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Questions are Key!

May 11, 2011

Any Dramaturg who’s had a director scream “I hate your notes!” and then use every one of them, knows that questions are a Dramaturg’s best friend.  Putting a note in the form of a question can be extremely beneficial when dealing with sensitive issues in production.  They make you consider and reconsider a scene and all its possible meanings.  When you are in a tough spot with a director regarding a scene, how do you approach them?  If something just isn’t working, how do you bring it up?  My favorite way is to say whatever you think the problem is, in the form of a question.  This eases the tension while forcing the other collaborators to view the subject in a new way, perhaps a way they had never conceived of.  It is always good, as a Dramaturg, to have a couple of key questions readily available in your mind. I am always amazed at how one question could change the whole tone of a room.

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In my experience the back and forth of what did work and what didn’t can get to be monotonous.  But, if instead of saying this scene is bringing down the whole show, you can simply ask, what makes this scene feel different? Or, what did you want to communicate to the audience in this scene?  The answers to these questions sometimes define what a production will ultimately be seen as.  Are there politics involved? Usually, yes, but they are more easily adaptable than emotions.  Emotions can drive a show and they can drive it into a wall.  Tiptoeing around the finite impressions and allowing yourself to have faith in the process is part of the rehearsal experience.  Nothing is ever set in stone when it comes to theatre, and neither should your impressions.  What you see and what the artists want you to see are sometimes not compatible.  That is when questions like, “What would you like to tell the audience with this piece?” are golden!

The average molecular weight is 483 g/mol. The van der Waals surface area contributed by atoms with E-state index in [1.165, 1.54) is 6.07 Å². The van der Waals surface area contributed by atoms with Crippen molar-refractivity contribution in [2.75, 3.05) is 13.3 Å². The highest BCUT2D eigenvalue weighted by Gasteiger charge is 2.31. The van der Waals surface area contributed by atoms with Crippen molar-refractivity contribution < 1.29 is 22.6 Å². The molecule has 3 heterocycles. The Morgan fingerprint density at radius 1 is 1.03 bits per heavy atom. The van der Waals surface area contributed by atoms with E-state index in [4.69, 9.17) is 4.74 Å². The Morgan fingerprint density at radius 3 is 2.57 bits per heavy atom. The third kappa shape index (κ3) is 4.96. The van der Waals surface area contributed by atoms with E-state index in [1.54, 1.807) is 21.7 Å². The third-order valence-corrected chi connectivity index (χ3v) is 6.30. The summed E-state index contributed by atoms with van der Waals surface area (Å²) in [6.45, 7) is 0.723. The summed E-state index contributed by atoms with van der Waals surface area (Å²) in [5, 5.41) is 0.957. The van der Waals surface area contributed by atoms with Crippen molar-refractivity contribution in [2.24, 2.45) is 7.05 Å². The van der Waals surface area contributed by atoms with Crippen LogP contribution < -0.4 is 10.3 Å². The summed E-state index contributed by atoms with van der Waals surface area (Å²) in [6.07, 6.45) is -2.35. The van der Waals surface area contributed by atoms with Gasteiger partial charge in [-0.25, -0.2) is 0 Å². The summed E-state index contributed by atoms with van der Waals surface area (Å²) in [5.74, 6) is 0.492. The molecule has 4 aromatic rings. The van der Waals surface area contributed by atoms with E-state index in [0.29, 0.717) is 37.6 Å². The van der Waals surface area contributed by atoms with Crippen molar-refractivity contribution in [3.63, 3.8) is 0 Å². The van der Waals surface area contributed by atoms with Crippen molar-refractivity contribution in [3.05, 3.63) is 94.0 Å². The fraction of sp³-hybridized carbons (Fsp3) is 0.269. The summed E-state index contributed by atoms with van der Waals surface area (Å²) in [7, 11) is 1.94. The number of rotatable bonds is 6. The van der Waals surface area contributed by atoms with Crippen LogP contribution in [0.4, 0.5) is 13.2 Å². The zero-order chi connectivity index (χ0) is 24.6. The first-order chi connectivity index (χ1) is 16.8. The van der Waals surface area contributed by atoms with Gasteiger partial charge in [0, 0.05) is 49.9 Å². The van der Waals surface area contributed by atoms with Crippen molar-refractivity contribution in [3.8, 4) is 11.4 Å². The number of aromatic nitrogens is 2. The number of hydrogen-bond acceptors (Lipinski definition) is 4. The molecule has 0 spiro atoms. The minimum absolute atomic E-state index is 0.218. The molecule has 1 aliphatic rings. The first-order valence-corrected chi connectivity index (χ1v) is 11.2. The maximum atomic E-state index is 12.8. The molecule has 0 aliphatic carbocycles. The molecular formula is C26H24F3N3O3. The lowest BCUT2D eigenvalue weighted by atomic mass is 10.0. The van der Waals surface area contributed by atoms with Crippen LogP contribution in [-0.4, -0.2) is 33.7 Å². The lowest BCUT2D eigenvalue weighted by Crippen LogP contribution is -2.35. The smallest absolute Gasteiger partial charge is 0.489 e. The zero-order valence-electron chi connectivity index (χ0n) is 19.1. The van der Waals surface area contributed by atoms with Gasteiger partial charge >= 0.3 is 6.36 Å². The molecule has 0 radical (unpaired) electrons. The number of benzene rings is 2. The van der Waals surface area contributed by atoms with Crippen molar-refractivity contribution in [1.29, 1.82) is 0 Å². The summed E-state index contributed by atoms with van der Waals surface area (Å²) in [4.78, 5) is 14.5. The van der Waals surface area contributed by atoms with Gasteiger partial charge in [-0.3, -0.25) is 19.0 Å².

What are your favorite key questions to ask?  If not by the cunning use of questions, how do you get your notes heard in an emotionally charged rehearsal room?

One Comment leave one →
  1. The Reflective Artist permalink
    May 11, 2011 10:36 am

    Yes, yes, and YES to your post. I’ve done a bit of collaborative theatre, and questions always force people to justify their choices in a fully articulate way–or make them realize that they can’t do that. Then *they* have to ask *themselves* questions about why their choices are unclear/pointless. Making an observation in the form of a question also usually keeps people from closing up or becoming defensive about the topic being discussed. So much of the work done in the theatre is personal, and if an artist feels cornered by what they could interpret at derogatory comments about their work, it’s hard to get their best work out of them. They’ll be too self-conscious or angry to ever really engage with other collaborators, and they will stop being open to suggestions that need to be heard. Questions are a great way to neutralize that potential situation and still get work done!

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